Boundary mode operation reduces converter size and improves regulation
A LT8300 flyback converter turns on its internal switch immediately after the secondary side current reduces to zero and turns off when the switch current reaches the pre-defined current limit. Thus, it always operates at the transition of continuous conduction mode and discontinuous conduction mode, commonly referred to as boundary mode or critical conduction mode.
Boundary mode control is a variable frequency current mode switching scheme. When the internal power switch turns on; the transformer current increases until its preset current limit set point is reached. The voltage on the SW pin rises to the output voltage divided by the secondary-to-primary transformer turns ratio plus the input voltage. When the secondary current through the diode falls to zero, the SW pin voltage falls below VIN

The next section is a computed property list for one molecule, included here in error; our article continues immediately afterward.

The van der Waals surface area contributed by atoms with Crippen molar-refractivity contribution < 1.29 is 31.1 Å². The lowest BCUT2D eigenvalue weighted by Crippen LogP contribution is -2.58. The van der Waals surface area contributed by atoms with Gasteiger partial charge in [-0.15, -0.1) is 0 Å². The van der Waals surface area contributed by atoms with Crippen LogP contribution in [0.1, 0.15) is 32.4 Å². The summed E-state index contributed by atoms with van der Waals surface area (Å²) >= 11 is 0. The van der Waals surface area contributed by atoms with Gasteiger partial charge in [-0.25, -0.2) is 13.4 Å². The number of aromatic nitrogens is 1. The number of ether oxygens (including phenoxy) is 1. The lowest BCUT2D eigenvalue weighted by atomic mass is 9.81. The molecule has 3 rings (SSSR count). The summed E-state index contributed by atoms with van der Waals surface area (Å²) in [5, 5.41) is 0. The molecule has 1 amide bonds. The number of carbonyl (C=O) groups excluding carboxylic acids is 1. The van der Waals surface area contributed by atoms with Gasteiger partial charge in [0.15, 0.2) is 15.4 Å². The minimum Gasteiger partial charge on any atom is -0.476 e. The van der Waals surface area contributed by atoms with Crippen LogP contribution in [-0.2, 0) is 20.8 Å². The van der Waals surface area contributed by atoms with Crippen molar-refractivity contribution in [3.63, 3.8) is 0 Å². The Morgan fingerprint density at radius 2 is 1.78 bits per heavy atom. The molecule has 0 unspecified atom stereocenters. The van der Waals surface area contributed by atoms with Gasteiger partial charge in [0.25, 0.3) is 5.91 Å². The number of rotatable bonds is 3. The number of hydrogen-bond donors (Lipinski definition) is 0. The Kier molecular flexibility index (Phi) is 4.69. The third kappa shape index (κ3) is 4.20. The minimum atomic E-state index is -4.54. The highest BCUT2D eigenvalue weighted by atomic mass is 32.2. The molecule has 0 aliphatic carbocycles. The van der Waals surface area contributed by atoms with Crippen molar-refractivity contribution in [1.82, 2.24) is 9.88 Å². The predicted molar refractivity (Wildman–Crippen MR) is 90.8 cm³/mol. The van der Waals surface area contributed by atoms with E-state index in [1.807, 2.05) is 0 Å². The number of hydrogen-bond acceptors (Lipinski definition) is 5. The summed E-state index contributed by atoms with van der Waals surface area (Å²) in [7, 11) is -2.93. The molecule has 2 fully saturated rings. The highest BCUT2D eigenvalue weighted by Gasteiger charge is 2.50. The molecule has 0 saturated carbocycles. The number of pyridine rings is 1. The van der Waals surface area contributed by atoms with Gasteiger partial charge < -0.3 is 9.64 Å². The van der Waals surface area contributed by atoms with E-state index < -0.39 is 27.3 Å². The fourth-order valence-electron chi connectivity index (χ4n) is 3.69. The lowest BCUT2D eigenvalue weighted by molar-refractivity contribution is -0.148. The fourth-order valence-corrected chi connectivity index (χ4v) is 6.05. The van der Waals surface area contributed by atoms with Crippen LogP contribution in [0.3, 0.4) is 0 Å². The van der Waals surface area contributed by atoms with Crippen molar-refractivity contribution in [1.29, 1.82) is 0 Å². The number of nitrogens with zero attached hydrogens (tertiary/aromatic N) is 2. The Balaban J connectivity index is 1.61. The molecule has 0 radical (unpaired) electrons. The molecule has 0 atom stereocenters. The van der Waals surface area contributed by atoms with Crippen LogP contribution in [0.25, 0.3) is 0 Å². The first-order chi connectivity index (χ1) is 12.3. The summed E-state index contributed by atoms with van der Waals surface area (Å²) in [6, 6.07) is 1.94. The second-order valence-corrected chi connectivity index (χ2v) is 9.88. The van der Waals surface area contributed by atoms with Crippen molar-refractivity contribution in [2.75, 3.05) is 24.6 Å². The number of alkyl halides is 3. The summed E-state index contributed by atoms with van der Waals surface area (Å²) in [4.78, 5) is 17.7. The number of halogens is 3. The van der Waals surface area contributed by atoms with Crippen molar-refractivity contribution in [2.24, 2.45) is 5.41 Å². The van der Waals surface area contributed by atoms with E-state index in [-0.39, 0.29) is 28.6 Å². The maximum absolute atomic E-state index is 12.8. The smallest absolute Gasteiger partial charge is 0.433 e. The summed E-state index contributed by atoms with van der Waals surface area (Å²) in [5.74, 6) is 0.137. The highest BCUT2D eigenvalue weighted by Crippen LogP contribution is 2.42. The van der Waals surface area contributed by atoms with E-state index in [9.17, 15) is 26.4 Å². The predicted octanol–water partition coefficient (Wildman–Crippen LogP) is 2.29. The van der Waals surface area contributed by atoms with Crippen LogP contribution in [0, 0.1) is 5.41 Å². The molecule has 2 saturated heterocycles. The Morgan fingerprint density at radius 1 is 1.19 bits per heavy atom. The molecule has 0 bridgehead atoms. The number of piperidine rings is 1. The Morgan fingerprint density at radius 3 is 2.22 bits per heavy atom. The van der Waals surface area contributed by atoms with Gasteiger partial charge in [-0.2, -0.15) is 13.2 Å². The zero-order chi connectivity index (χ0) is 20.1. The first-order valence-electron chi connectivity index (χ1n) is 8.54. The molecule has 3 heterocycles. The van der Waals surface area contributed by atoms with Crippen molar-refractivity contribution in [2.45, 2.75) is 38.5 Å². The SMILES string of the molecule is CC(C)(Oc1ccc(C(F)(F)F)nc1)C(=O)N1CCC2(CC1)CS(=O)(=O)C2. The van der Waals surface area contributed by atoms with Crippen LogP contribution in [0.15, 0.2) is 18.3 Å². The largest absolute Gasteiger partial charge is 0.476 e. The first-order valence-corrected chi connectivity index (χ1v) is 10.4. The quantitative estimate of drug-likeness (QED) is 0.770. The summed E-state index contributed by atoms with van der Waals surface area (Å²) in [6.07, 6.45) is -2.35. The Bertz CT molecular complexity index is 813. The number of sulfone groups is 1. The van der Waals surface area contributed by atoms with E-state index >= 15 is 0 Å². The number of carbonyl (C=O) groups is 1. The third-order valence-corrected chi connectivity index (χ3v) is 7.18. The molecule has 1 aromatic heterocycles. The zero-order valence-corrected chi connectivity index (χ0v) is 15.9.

. The internal DCM comparator detects this event and turns the switch back on, thus repeating the cycle.
Boundary mode returns the secondary current to zero at the end of every cycle, resulting in the parasitic resistive voltage drop not causing load regulation errors. Furthermore, the primary flyback switch is always turned on at zero current and the output diode has no reverse recovery loss. This reduction in power loss allows the flyback converter to operate at a relatively high switching frequency, which in turn reduces the transformer size when compared to lower frequency alternative designs. Figure 3
shows the SW voltage and current along with the current in the output diode.
Figure 3: Flyback converter waveforms in boundary mode
The load regulation is excellent with boundary mode operation because the reflected output voltage always samples at the diode current zero-crossing. The LT8300 typically provides better than ±2 percent load regulation as shown in Figure 4
Figure 4: Load & line regulation curves of figure 1 schematic